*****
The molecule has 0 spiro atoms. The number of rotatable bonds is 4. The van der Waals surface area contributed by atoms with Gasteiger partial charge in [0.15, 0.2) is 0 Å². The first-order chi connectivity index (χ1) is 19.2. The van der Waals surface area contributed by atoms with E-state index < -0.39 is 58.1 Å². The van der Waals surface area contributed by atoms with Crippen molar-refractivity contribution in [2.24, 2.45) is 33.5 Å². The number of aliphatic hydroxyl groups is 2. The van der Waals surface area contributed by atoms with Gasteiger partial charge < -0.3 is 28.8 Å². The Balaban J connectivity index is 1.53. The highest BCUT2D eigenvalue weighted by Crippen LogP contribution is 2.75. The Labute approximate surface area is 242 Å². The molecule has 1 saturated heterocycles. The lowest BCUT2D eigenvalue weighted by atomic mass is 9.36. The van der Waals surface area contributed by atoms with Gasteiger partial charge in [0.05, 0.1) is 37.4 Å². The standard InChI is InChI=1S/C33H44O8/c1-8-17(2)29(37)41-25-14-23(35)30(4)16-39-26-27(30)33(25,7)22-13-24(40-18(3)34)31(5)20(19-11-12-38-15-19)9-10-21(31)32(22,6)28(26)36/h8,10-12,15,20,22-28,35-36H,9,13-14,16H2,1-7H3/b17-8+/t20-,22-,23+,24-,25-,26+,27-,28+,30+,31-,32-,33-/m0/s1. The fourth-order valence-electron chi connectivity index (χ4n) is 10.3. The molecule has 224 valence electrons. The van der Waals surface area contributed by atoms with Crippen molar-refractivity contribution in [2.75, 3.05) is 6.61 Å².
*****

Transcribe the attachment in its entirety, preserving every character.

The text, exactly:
The molecule has 0 spiro atoms. The number of rotatable bonds is 4. The van der Waals surface area contributed by atoms with Gasteiger partial charge in [0.15, 0.2) is 0 Å². The first-order chi connectivity index (χ1) is 19.2. The van der Waals surface area contributed by atoms with E-state index < -0.39 is 58.1 Å². The van der Waals surface area contributed by atoms with Crippen molar-refractivity contribution in [2.24, 2.45) is 33.5 Å². The number of aliphatic hydroxyl groups is 2. The van der Waals surface area contributed by atoms with Gasteiger partial charge < -0.3 is 28.8 Å². The Balaban J connectivity index is 1.53. The highest BCUT2D eigenvalue weighted by Crippen LogP contribution is 2.75. The Labute approximate surface area is 242 Å². The molecule has 1 saturated heterocycles. The lowest BCUT2D eigenvalue weighted by atomic mass is 9.36. The van der Waals surface area contributed by atoms with Gasteiger partial charge in [0.05, 0.1) is 37.4 Å². The standard InChI is InChI=1S/C33H44O8/c1-8-17(2)29(37)41-25-14-23(35)30(4)16-39-26-27(30)33(25,7)22-13-24(40-18(3)34)31(5)20(19-11-12-38-15-19)9-10-21(31)32(22,6)28(26)36/h8,10-12,15,20,22-28,35-36H,9,13-14,16H2,1-7H3/b17-8+/t20-,22-,23+,24-,25-,26+,27-,28+,30+,31-,32-,33-/m0/s1. The fourth-order valence-electron chi connectivity index (χ4n) is 10.3. The molecule has 224 valence electrons. The van der Waals surface area contributed by atoms with Crippen molar-refractivity contribution in [2.75, 3.05) is 6.61 Å².